Remember Me Like This

Bret Anthony Johnston

Remember Me Like This

This beautiful and engrossing book looks at the return of a boy who was missing for four years, and the consequences for him and his family, as they try to find their way to being a family again.

It is a most moving novel and the least sensational take on a socially incendiary issue.

Set in Texas, the story opens on Eric and Laura Campbell and their teenaged son, Griff, as they struggle to get on with their lives without the missing son, Justin. The town had responded to his disappearance four years earlier with extensive searches of the surrounding bay, the whole community making it their cause. Now as we encounter the Campbell family the searching has petered out and the parents have kept their hopes alive by leaving his bedroom as it was before he went missing, and making sure that shops and garages in the neighbouring towns have a replenished supply of flyers with a picture of their missing child.

Relatively early in the novel — and this does carry a minor spoiler alert — Justin is found and is returned to his family. It is not the kind of writing anyway that trades on the obvious tension of whether or not he will be found.

Nor does Bret Anthony Johnston mine other obvious sources of drama such as what his abductor did to him and so on. The police investigation and the inevitable counselling sessions would be the meat and potatoes of many books on these subjects but Johnston treats them as mere tangents to his true interest.

Of course his true interests are the five principle characters, the Campbell family and Eric’s own father, pawn-shop proprietor, Cecil. Often in novels, a favourite character emerges where the story is truly alive when he or she is on the page. It might be that this is the reader’s favourite character but in all likelihood is the writer’s favourite and most has been invested in this characterisation. What is so thrilling and moving about this novel is that the detail is so meticulous, the emotional lives are so brilliantly captured that every character stands out; there is heart and depth on every page.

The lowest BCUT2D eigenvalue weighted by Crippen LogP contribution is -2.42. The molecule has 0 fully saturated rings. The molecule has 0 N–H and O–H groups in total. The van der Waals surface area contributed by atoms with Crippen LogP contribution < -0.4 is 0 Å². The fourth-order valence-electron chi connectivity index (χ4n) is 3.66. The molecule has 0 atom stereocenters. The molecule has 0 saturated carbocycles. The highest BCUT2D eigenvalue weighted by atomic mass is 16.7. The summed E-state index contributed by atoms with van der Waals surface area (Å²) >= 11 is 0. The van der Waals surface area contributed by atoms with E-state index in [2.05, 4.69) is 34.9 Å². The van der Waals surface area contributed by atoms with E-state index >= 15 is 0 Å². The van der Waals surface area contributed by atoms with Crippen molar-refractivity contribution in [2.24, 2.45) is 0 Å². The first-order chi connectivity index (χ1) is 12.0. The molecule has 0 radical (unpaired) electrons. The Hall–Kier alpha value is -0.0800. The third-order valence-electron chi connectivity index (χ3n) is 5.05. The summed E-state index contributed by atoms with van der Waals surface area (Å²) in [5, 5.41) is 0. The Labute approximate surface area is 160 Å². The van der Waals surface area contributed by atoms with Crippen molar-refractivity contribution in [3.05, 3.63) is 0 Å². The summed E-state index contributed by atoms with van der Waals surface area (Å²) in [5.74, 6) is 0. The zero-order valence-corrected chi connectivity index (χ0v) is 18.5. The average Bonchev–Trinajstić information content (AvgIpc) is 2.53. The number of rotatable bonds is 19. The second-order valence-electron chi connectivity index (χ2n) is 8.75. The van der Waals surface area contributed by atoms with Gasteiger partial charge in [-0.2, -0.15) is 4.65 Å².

Johnston’s gift is in how he makes details tell. Griff is a skateboarder, Cecil runs the pawn, Justin has a pet snake. When he is writing about any of them the details actually make some aspect of their lives or feelings actually sing; for instance when Griff skateboards, it is how a studied repetition of a manoeuvre takes him out of himself, or how widower Cecil handles old jewellery hocked in his store.

The physical detail, the narrative detail and the emotional detail are all one and the same in Johnston’s fine writing.

A Raymond Carver poem called Lemonade finds an echo in this novel. In the poem, a father agonises about the accidental death of his son and about a decision to stop for Lemonade he now sees as the first moment in the fatal chain. The awfulness of waking to ‘what if?’ and falling asleep to that same thought is experienced by everyone in the Campbell family. Of course there is the redemptive joy of Justin being restored to them, but his family can’t seem to shake off the guilt. And again, that is set out in the awful specificity of domestic details. The younger brother, Griff, cannot bear to tell anyone that he rowed with his brother for pouring salt into his coke as a practical joke, and refused to forgive him on the day he went missing for four years.

The mother and father have their own terrible guilt too. The novel builds towards the community gathering at their annual Texan Shrimporee, this year celebrating the return of Justin. Johnston interweaves the community desire to celebrate with the family’s deep need to cut off the shackles of their own particular guilt. The emotional intelligence of the novel cuts deep, and reading it is a moving and ultimately uplifting experience.

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